Sister Thea Bowman, whose canonization cause is underway, was dynamic evangelist
Nov 13, 2020
Hailed for her tireless crusade to have the Catholic Church in the United States recognize and be enriched by African-American song, culture and expression, the late Sister Thea Bowman was “inspiring until the very end” of her life, said the bishop who opened the late sister’s cause for canonization.
Sister Thea – who died in 1990 from cancer at the age of 52 and whose cause for canonization was overwhelmingly supported by the United States Conference of Catholic Bishops in 2018 – was “an ambassador of Jesus Christ and an apostle of reconciliation,” Bishop Joseph Kopacz of Jackson, Mississippi, told his brother bishops in asking their assent for the cause for Sister Thea’s canonization to begin.
The late nun was a trailblazer. When she entered the Franciscan Sisters of Perpetual Adoration, she was the first and only African-American member of her order. In 1989, she became the first Black female to address a meeting of all the bishops of the United States.
She not only urged the bishops evangelize the African-American community and to welcome African Americans’ participation in the Church, she was equally devoted to encouraging African-American Catholics to share their culture and their gifts with the Church.
“As a Catholic Christian, I have a responsibility to preach and to teach, to worship and to praise,” she once said. “The Church is calling us to be involved… in preaching, teaching, witnessing, worshipping, serving, healing and reconciling.”
Sister Thea was an educator, a singer and an evangelist who “was a friend to many bishops in our country, and she used those friendships to prod and encourage Church leaders to welcome and support the religious legacy of Black people in our Church,” Washington Cardinal-designate Wilton Gregory told the Catholic Standard.
The U.S. bishops – in their 2018 document, “Open Wide Our Hearts: The Enduring Call to Love - A Pastoral Letter Against Racism” – expressed their gratitude to Sister Thea and others “whose charism embodied evangelizing and caring for those who were marginalized and unwelcomed… (who) worked tirelessly against the prevailing current of racism to share the Catholic faith with persons of African descent.”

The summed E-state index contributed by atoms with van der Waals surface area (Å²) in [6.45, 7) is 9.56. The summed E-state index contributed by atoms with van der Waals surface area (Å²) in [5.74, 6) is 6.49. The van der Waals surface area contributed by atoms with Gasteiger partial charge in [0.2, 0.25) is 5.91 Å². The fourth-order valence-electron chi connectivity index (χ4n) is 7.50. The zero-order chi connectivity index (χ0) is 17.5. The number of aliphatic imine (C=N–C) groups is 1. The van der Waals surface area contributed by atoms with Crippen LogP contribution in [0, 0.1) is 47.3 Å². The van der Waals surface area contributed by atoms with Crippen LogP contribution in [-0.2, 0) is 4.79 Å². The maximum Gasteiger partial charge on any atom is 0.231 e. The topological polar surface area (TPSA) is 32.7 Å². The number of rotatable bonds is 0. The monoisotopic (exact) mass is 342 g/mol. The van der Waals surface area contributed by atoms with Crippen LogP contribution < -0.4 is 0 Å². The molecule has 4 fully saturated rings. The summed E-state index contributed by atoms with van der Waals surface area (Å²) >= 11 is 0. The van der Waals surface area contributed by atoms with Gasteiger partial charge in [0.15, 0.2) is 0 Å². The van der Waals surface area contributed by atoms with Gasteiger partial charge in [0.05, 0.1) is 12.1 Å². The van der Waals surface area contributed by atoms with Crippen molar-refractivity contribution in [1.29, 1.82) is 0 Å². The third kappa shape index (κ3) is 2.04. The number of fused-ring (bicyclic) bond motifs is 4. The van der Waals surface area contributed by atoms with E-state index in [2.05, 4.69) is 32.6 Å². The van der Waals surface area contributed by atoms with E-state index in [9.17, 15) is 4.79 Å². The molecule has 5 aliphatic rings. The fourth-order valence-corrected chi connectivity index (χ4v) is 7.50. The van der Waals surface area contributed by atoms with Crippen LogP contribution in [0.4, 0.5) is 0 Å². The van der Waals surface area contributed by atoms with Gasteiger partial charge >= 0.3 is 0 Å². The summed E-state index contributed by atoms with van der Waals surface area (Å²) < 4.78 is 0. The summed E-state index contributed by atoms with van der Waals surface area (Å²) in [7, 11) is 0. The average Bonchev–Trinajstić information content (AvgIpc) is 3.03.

Sister Thea was born Bertha Bowman in Mississippi in 1937. Her father Theon was a doctor and her mother Mary Esther was a teacher. Her grandfather was a freed slave. Even though they were Methodists, Thea’s parents allowed her to convert to the Catholic faith when she was just nine years old. When she was 15, she entered the Franciscan Sisters of Perpetual Adoration.
When she took her vows as a nun, she changed her name to Mary Thea Bowman, and pursued studies at The Catholic University of America.
“I knew Sister from attending several conferences and conventions, and she would have folks over for fellowship when she lived in the apartments on Harewood Road (in Northeast Washington) when she was studying in Washington,” recalled Msgr. Raymond East, pastor of St. Teresa of Avila Parish in Washington, D.C. “It was a beautiful fellowship, and everything was really simple and in a spirit of poverty and joy.”
After completing her studies, Sister Thea served as a high school teacher and then a college professor.
“What always struck me about her was her love of Jesus – her love of the Lord – and her dedication to the mission of the Church to evangelize. She was on fire with it,” Msgr. East recalled. “It was a huge blessing to be with her. She was brilliant. She was wonderful.”
After more than 15 years as an educator, Sister Thea joined the Diocese of Jackson, Mississippi, serving as a consultant for intercultural awareness. It was during this time that she began her evangelization work, traveling the United States to urge priests, bishops and her fellow Catholics to accept her and other African Americans as “fully Black and fully Catholic.”
“We unite ourselves with Christ’s redemptive work when we reconcile, when we make peace, when we share the Good News that God is in our lives, when we reflect to our brothers and sisters God’s healing, God’s forgiveness, God’s unconditional love,” she once said.
In evangelizing African-American Catholics, Sister Thea would often urge them to “Go! There is a song that will never be sung unless you sing it. … Go tell the world, go preach the Gospel, go tell the Good News.”
Cardinal-designate Gregory, who as an auxiliary bishop of Chicago from 1983-1993 met Sister Thea on numerous occasions, recalled in a 2015 interview that Sister Thea’s “positive love for our Church linked to her African-American heritage was inspiring.”